rat, was made to mimic my lack
of success.  A shrouded corpse,
a show, a failure, it drew laughter
and sneers.  I took off my hat.  My audience
married the dark, disappeared. 
I abandoned consciousness as well,
fainted into the filth of waiting
for seconds and chances.

War Is Back In My Inbox

The sents and the receiveds are fighting,
again, for equal rights or maybe just
eye time.  Attention is the gold-
bricked road to salvation in this digital world
of limited space and span.  You are
only as interesting as your subjective tag-
line and a key-trip, finger-flick
away from trash.

Looking Log 003:  Upside Right

I must have hit my head on the way
down, because this place reads
like a rave on a bad acid trip, all smiling
cats and giant androgynous blobs that
dress like caterpillars, but preen
like butterflies.  Jack[off] has yet
to show his fucked-up face
again (no surprise there), so I am
wandering around, a Barbie among
goblins, wondering why the Hell
they hadn’t already crowned me queen.

A.J. Huffman has published eleven solo chapbooks and one joint chapbook through various small presses.  her new poetry collections, Another Blood Jet (Eldritch Press), A Few Bullets Short of Home (mgv2>publishing), and Butchery of the Innocent (Scars Publications) are now available from their respective publishers.  She has two additional poetry collections forthcoming:  Degeneration (Pink Girl Ink) and A Bizarre Burning of Bees (Transcendent Zero Press).  She is a three-time Pushcart Prize nominee, a two-time Best of Net nominee, and has published over 2300 poems in various national and international journals, including Labletter, The James Dickey Review, Bone Orchard, EgoPHobia, and Kritya.  She is also the founding editor of Kind of a Hurricane Press.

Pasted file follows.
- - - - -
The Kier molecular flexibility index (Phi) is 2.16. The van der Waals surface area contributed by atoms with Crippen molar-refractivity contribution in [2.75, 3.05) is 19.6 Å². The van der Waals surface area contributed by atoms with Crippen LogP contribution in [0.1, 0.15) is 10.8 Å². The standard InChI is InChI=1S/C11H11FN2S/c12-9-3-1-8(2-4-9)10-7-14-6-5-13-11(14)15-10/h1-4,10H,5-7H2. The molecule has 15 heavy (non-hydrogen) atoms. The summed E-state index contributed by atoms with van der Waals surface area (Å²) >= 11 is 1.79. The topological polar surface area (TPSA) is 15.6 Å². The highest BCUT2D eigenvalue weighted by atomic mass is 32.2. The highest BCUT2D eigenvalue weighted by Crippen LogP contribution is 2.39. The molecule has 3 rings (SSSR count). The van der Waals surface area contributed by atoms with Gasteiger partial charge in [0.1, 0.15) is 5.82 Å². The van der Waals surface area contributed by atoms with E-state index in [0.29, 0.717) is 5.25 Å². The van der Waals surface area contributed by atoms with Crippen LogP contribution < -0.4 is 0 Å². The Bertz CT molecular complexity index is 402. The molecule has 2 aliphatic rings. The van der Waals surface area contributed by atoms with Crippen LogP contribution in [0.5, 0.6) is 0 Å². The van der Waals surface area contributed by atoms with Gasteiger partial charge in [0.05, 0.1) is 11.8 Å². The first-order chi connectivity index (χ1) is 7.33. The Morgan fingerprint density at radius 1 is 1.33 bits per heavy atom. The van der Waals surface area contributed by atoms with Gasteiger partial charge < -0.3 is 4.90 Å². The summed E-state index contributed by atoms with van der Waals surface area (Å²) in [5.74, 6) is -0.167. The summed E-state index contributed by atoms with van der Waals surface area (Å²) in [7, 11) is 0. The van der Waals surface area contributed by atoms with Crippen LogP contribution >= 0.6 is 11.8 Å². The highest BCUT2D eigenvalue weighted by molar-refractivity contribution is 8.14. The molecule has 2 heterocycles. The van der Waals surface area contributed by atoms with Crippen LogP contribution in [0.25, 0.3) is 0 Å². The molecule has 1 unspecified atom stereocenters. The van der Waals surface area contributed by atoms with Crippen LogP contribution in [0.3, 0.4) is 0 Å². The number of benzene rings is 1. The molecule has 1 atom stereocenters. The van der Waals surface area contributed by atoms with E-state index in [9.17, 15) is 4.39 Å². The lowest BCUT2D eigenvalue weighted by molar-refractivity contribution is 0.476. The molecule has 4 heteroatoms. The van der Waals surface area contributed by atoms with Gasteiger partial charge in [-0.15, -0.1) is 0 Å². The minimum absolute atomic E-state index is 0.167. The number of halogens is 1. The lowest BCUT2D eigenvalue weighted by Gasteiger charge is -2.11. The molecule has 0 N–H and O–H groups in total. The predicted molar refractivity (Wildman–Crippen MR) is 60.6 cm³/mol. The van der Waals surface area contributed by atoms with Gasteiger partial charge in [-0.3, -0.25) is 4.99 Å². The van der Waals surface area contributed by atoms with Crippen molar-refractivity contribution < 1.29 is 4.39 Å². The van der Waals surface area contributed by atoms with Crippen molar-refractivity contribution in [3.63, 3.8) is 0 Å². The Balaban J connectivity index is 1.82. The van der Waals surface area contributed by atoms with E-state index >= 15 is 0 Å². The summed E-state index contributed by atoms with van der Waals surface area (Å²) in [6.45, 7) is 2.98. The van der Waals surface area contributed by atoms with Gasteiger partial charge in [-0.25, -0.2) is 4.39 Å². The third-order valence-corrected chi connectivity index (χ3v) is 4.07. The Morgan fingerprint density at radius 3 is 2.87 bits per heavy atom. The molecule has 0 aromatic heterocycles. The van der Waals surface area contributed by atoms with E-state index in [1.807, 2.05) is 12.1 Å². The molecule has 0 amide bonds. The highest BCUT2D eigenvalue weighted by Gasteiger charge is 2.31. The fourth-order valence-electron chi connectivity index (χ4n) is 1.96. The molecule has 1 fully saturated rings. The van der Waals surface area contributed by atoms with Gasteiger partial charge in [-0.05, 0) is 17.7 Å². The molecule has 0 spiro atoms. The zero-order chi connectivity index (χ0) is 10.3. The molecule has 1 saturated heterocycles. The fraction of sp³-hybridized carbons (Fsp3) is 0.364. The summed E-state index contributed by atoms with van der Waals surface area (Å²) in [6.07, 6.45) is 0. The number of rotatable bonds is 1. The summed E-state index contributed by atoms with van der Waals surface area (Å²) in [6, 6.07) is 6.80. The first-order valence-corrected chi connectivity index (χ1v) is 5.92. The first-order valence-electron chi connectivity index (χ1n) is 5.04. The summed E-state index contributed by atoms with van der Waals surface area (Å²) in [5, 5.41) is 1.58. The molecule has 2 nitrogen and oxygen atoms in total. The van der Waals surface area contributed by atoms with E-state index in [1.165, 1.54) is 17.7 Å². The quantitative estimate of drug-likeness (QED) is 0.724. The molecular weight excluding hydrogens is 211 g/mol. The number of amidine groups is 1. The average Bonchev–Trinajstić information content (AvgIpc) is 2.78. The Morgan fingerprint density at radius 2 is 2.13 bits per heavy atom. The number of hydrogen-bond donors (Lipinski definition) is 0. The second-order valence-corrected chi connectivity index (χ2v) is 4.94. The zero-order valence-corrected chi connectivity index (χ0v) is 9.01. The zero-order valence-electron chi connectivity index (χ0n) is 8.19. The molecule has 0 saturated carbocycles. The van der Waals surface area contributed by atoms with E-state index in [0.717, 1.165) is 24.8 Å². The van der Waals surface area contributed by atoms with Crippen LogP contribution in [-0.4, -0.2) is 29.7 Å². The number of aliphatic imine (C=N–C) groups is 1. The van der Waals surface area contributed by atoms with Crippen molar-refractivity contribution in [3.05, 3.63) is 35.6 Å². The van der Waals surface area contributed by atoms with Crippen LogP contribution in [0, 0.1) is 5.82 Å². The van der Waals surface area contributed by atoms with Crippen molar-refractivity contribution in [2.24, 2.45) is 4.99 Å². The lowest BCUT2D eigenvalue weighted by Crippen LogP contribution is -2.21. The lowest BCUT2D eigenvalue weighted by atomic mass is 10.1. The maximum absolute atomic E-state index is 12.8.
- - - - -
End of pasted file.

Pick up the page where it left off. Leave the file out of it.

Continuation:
Monday, August 17, 2015

A Poem by BZ Niditch

Taking My Chances

Motioning my last poem
from my first sight read
green eyes open notes
played all night
huddled now
by shadows of grackles
in front of my doorway
on a bicycle ride
over my exercises
predicates a new existence